Thursday, February 7, 2013
Show and Tell
“Show, don’t tell.” This has become such ubiquitous advice for writers that it is accepted as dogma, but may have entered the realm of the cliché. Assuming, that is, that it ever had any real (or, at least, clear) meaning. I suspect that a revolution to overthrow this particular regime is long overdue.
In the first place, no one has ever been able to make clear to me, in a succinct fashion, what exactly the difference is between “showing” and “telling” when it comes to the written word. The general approach is to provide an example. Take this example, borrowed from another blog (chosen simply because it was the first to come up when I did a Google search for “Show, don’t tell) which can remain anonymous. This, we are told, is “telling”:
“He sits on the couch holding his guitar.”
And this, we are told, is “showing”:
“His eyes are closed, and he’s cradling the guitar in his arms like a lover. It’s as if he’s trying to hold on to something that wants [sic] to let go.”
Just a moment’s reflection will reveal that the application of the word “telling” to the first example and “showing” to the second is completely arbitrary. It would be possible to switch this application with ease. One could argue that the first sentence is, in fact, the one that shows, because this is, after all, the only thing that the observer would see: a man sitting on the couch holding a guitar. The second sentence, by contrast, tells us a whole lot more about what is going on, none of which is actually observable. Perhaps this is just a bad example. The problem is that it is very difficult to come up with a good one.
Let me try to rewrite the first version:
“He sits on the couch with his eyes closed, his lashes flickering slightly, and the movement back and forth of his eyes visible behind the lids. He pulls the guitar closer to his body, pressing it against his breast. The tightness of his grip turns his knuckles white.”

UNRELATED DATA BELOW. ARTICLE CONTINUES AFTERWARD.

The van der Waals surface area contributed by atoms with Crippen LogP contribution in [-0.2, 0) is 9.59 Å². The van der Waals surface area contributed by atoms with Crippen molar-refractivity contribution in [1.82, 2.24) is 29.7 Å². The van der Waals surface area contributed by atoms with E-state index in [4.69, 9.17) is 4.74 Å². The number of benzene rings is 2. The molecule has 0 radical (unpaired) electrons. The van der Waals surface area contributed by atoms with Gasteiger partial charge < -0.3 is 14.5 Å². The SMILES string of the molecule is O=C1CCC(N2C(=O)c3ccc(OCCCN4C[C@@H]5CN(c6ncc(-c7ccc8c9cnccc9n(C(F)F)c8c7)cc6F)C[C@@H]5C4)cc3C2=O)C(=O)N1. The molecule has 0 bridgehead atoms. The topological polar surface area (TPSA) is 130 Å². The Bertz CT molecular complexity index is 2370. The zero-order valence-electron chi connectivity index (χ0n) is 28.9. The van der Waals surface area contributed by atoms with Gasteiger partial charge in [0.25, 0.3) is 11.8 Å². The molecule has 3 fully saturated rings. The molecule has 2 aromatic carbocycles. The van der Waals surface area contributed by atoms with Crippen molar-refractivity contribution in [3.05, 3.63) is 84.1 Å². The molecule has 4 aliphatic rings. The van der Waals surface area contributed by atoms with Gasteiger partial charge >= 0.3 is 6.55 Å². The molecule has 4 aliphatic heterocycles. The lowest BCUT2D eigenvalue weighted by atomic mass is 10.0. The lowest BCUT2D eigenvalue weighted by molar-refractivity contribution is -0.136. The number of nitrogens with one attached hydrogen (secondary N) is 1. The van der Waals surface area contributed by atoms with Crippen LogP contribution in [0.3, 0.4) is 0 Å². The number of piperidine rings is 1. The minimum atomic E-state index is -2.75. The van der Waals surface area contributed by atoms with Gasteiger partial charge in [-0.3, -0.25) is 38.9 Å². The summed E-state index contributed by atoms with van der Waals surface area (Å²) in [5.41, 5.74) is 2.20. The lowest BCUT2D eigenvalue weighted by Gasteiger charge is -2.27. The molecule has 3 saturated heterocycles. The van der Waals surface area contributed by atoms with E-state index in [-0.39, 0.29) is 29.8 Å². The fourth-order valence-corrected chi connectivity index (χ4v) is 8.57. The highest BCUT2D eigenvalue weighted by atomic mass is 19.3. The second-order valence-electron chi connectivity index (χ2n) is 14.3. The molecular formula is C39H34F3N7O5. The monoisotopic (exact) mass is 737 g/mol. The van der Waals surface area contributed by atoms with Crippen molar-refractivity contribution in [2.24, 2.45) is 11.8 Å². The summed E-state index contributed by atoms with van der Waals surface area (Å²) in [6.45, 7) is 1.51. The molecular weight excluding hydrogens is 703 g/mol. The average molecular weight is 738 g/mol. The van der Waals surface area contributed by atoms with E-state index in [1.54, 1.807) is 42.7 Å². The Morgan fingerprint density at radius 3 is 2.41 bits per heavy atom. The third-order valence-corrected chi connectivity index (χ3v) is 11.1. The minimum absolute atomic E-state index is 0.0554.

Here I have described in much more detail what can actually be observed. I have tried to show what the guitar holder is feeling, without actually telling the reader. This, it could be argued, is “showing”. In the second version cited above, it becomes “telling” as soon as something is reported that cannot be observed.
I may have accidentally demonstrated here what the difference between showing and telling actually is, and it is clearly not what the author of that other blog thinks it is. Both the first and third version are showing: the third version simply shows more of what is going on. The second example, which is the blogger’s example of showing, is, in fact, telling. This simply serves to highlight the lack of precision and the degree of ambiguity surrounding these terms.
I would argue that sometimes telling is more effective than showing. For example, it is probably more effective to tell the reader that the character “was scared shitless”, than to describe in detail the change in the character’s pallor, the shallowness of his breath and the quickening of his pulse. “He was scared shitless” moves the action along at a faster pace. Showing in detail may be useful for creating a mood, building suspense, or moving the reader along slowly.
Although I have, in the process of writing this blog, clarified somewhat to my own satisfaction what the difference between showing and telling actually is, I think the point remains valid that the phrase is perhaps past its use by date, and was never very useful anyway. Much of what people describe as telling, is, in fact, just poor showing; and much of what they describe as showing is, in fact, telling. Whether we are showing or telling (and we need to do both), the point is to do it well, with some imagination and flair.